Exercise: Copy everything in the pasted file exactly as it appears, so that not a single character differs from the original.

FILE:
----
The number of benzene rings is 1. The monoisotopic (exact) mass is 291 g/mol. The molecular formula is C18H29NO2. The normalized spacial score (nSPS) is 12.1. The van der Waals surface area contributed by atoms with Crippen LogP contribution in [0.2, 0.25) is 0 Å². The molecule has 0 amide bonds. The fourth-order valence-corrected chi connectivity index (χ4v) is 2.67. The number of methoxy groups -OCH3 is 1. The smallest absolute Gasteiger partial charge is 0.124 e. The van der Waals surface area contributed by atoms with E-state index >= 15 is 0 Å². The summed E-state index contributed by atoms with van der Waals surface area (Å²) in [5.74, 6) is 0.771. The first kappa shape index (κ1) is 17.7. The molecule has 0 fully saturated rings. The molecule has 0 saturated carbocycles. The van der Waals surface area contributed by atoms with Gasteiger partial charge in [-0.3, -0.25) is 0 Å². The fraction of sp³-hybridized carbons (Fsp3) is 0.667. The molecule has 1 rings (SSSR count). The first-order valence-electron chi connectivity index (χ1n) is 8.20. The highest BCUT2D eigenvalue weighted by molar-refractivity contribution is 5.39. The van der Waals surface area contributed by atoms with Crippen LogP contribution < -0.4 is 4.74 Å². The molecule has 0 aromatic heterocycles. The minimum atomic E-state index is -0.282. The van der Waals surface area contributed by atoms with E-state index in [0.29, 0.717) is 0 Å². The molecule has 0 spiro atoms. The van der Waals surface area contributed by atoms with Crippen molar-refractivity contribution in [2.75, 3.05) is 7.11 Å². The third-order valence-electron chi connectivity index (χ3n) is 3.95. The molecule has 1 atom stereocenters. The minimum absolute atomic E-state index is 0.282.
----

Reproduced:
The number of benzene rings is 1. The monoisotopic (exact) mass is 291 g/mol. The molecular formula is C18H29NO2. The normalized spacial score (nSPS) is 12.1. The van der Waals surface area contributed by atoms with Crippen LogP contribution in [0.2, 0.25) is 0 Å². The molecule has 0 amide bonds. The fourth-order valence-corrected chi connectivity index (χ4v) is 2.67. The number of methoxy groups -OCH3 is 1. The smallest absolute Gasteiger partial charge is 0.124 e. The van der Waals surface area contributed by atoms with E-state index >= 15 is 0 Å². The summed E-state index contributed by atoms with van der Waals surface area (Å²) in [5.74, 6) is 0.771. The first kappa shape index (κ1) is 17.7. The molecule has 0 fully saturated rings. The molecule has 0 saturated carbocycles. The van der Waals surface area contributed by atoms with Gasteiger partial charge in [-0.3, -0.25) is 0 Å². The fraction of sp³-hybridized carbons (Fsp3) is 0.667. The molecule has 1 rings (SSSR count). The first-order valence-electron chi connectivity index (χ1n) is 8.20. The highest BCUT2D eigenvalue weighted by molar-refractivity contribution is 5.39. The van der Waals surface area contributed by atoms with Crippen LogP contribution < -0.4 is 4.74 Å². The molecule has 0 aromatic heterocycles. The minimum atomic E-state index is -0.282. The van der Waals surface area contributed by atoms with E-state index in [0.29, 0.717) is 0 Å². The molecule has 0 spiro atoms. The van der Waals surface area contributed by atoms with Crippen molar-refractivity contribution in [2.75, 3.05) is 7.11 Å². The third-order valence-electron chi connectivity index (χ3n) is 3.95. The molecule has 1 atom stereocenters. The minimum absolute atomic E-state index is 0.282.